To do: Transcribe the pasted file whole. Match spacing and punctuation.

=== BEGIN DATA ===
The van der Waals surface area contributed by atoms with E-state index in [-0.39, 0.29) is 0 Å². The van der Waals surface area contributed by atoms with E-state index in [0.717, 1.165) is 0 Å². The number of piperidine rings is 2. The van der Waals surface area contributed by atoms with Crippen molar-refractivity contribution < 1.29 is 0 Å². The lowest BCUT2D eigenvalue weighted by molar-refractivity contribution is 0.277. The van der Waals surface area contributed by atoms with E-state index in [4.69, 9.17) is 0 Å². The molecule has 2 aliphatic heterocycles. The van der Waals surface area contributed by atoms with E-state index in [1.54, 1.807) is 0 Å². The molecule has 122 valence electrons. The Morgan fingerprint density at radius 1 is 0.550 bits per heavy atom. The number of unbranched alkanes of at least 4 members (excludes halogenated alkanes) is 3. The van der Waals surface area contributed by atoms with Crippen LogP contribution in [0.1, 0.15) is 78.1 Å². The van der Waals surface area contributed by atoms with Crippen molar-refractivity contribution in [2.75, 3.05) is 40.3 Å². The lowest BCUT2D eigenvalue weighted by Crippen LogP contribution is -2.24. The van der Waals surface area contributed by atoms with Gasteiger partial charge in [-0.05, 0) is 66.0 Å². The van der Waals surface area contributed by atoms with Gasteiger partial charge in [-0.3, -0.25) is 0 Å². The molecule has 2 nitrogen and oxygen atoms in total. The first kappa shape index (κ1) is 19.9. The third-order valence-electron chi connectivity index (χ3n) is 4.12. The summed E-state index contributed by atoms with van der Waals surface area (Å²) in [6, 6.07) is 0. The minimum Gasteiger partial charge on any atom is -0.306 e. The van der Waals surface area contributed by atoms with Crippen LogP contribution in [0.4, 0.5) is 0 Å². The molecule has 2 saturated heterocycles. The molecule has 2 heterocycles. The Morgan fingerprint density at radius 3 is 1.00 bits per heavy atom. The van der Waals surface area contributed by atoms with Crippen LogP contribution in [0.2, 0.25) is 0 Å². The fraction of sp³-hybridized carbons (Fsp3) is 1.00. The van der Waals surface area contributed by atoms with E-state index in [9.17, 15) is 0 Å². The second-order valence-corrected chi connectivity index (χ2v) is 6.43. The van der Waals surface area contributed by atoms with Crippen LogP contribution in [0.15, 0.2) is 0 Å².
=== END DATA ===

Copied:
The van der Waals surface area contributed by atoms with E-state index in [-0.39, 0.29) is 0 Å². The van der Waals surface area contributed by atoms with E-state index in [0.717, 1.165) is 0 Å². The number of piperidine rings is 2. The van der Waals surface area contributed by atoms with Crippen molar-refractivity contribution < 1.29 is 0 Å². The lowest BCUT2D eigenvalue weighted by molar-refractivity contribution is 0.277. The van der Waals surface area contributed by atoms with E-state index in [4.69, 9.17) is 0 Å². The molecule has 2 aliphatic heterocycles. The van der Waals surface area contributed by atoms with E-state index in [1.54, 1.807) is 0 Å². The molecule has 122 valence electrons. The Morgan fingerprint density at radius 1 is 0.550 bits per heavy atom. The number of unbranched alkanes of at least 4 members (excludes halogenated alkanes) is 3. The van der Waals surface area contributed by atoms with Crippen LogP contribution in [0.1, 0.15) is 78.1 Å². The van der Waals surface area contributed by atoms with Crippen molar-refractivity contribution in [2.75, 3.05) is 40.3 Å². The lowest BCUT2D eigenvalue weighted by Crippen LogP contribution is -2.24. The van der Waals surface area contributed by atoms with Gasteiger partial charge in [-0.05, 0) is 66.0 Å². The van der Waals surface area contributed by atoms with Gasteiger partial charge in [-0.3, -0.25) is 0 Å². The molecule has 2 nitrogen and oxygen atoms in total. The first kappa shape index (κ1) is 19.9. The third-order valence-electron chi connectivity index (χ3n) is 4.12. The summed E-state index contributed by atoms with van der Waals surface area (Å²) in [6, 6.07) is 0. The minimum Gasteiger partial charge on any atom is -0.306 e. The van der Waals surface area contributed by atoms with Crippen LogP contribution in [0.4, 0.5) is 0 Å². The molecule has 2 saturated heterocycles. The molecule has 2 heterocycles. The Morgan fingerprint density at radius 3 is 1.00 bits per heavy atom. The van der Waals surface area contributed by atoms with Crippen LogP contribution in [0.2, 0.25) is 0 Å². The fraction of sp³-hybridized carbons (Fsp3) is 1.00. The van der Waals surface area contributed by atoms with E-state index in [9.17, 15) is 0 Å². The second-order valence-corrected chi connectivity index (χ2v) is 6.43. The van der Waals surface area contributed by atoms with Crippen LogP contribution in [0.15, 0.2) is 0 Å².